It’s true that a hero needs to face-off against her nemesis, but I would argue that it needn’t be so CGI-orientated, nor does it need to be so grand in scale. Smaller, but well-choreographed fights often work much better (just look at the quality of the fights depicted in Marvel’s Netflix shows – it’s television, not film, but it highlights that this can work).
Alternatively, a non-violent conclusion could work just as well. If we get our fix of Diana battling Cheetah throughout the second act, then the third act could be a climax of dialogue and heart – where Cheetah and Diana bridge their differences and rebuild their friendship.
Give us the Invisible Jet
This is something that Jenkins has already mentioned will probably feature in future Wonder Woman films. She has said this on the matter:
“The invisible jet is very important and ultimately we have to have the invisible jet. That’s a very big part of Wonder Woman.”
That’s as clear an indication as any that it’s going to happen. As long as it’s done tastefully, I’m all for it. Like Jenkins said – it’s an important part of Diana’s mythos.
Make Chris Pine a descendant of Steve Trevor’s
As great a Chris Pine was as Steve Trevor, personally, I’d rather not have him back at all. Even though he’s crucial to the comics, it would serve his character far better if his sacrifice was respected and he was left alone. But Pine has been confirmed to be returning and there’s one popular theory that might just work.
This is that Pine is coming back not as Steve but as a descendant of Steve’s (most likely his grandson, if the 80s rumours are accurate). Coming back as Steve wouldn’t work anyway, if the film jumps forward in time, unless some supernatural force brings him back (which I don’t condone).
If you aren’t convinced that Steve might have had a child, Pine himself believes the contrary:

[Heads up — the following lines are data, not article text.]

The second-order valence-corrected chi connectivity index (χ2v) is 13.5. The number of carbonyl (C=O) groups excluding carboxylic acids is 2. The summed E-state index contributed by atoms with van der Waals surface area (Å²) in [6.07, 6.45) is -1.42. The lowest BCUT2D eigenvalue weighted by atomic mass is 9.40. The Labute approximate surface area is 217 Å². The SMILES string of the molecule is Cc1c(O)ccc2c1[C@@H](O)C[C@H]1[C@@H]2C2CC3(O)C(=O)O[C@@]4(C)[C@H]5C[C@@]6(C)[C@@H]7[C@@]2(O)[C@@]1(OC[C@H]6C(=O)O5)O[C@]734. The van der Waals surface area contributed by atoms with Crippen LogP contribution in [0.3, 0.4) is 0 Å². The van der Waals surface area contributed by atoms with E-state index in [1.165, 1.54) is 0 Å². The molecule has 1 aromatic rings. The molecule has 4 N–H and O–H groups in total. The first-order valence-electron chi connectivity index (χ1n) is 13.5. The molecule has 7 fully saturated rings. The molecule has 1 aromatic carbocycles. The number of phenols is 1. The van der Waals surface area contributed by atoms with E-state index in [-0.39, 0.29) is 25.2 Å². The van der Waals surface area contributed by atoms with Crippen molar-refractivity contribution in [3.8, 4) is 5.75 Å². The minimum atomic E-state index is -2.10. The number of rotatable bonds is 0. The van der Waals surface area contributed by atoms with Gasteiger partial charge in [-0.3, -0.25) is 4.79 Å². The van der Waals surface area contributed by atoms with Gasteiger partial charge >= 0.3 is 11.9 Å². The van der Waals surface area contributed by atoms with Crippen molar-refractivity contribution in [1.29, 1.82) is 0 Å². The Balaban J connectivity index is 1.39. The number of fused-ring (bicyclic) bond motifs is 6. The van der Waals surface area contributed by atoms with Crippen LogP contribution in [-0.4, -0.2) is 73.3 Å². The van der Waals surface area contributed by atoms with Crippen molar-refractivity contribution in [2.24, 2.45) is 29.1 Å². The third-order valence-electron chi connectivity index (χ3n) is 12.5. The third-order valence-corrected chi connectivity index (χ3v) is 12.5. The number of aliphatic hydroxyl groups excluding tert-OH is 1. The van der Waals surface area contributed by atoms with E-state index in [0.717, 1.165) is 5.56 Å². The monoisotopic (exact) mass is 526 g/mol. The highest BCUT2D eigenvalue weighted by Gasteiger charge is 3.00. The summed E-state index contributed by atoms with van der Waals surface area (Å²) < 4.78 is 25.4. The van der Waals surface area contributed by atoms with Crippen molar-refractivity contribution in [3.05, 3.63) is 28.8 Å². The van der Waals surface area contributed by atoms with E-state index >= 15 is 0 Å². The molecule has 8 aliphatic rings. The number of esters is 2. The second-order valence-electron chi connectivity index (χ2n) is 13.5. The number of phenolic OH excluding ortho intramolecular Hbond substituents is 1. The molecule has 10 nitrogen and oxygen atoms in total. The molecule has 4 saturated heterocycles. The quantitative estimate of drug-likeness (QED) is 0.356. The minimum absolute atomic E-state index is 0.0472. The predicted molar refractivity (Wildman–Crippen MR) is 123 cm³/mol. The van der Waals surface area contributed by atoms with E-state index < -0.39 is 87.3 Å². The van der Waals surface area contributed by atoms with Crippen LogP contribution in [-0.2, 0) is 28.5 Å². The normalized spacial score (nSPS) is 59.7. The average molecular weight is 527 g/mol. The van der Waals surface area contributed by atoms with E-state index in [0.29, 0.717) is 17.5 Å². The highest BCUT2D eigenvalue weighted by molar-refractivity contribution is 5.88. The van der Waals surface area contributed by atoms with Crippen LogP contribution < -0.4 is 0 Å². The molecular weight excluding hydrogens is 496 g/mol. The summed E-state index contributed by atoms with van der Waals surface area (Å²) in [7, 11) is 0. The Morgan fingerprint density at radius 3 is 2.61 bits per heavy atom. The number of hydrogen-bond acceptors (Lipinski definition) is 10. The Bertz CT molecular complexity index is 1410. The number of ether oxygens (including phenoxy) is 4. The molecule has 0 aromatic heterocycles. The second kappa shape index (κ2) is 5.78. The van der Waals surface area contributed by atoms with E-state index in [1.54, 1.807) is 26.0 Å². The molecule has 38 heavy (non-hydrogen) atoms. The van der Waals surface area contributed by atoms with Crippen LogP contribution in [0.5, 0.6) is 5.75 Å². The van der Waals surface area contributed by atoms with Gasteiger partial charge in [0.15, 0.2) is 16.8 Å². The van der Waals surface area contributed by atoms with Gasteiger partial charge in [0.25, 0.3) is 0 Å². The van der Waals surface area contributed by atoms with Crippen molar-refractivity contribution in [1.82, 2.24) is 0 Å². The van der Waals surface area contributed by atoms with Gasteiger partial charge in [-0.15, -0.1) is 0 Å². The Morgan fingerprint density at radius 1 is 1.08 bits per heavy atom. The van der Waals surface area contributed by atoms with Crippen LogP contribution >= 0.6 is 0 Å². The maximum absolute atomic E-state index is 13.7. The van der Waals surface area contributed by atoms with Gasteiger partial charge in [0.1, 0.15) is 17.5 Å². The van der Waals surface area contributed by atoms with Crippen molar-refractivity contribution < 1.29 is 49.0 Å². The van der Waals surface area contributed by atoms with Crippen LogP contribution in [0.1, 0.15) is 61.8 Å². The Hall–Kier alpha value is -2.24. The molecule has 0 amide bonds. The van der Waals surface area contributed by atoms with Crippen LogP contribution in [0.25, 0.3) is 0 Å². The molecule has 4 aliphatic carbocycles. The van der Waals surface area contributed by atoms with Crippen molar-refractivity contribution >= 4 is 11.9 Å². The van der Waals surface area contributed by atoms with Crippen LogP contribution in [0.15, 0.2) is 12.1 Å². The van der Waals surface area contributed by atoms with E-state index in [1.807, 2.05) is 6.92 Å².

“With Steve, I always viewed it that he probably had been in love before and he probably did have a lady, maybe even had a family, and lost that to this awful conflict. The thought of falling in love is so painful for him that he could not allow himself to do it. It had to be about a mission, it had to be God and country, but it could not be him and what he wanted.”
This is the best of both worlds. It would remove the need for any supernatural resurrection and it would respect the significance of Steve’s sacrifice. But we’d still get Pine back, along with all of his charm, in a role that would probably be almost identical to Steve Trevor anyway (like grandfather, like grandson). It’s the smarter choice.
I fear for the sequel because I worry it will fall into the same trappings as the first film. Diana deserves the brightest future and I hope that Jenkins won’t seek to recycle what’s come before.
When you make as much money as this film did, it’s certainly tempting to stick to the formula that worked the first time around. I just hope DC are daring enough to risk a different direction.
Do you want to see all of these things in the sequel? Is there anything you’d love to see that isn’t covered above? Let us know in the comments section below.
Image credits: DC, Warner Bros.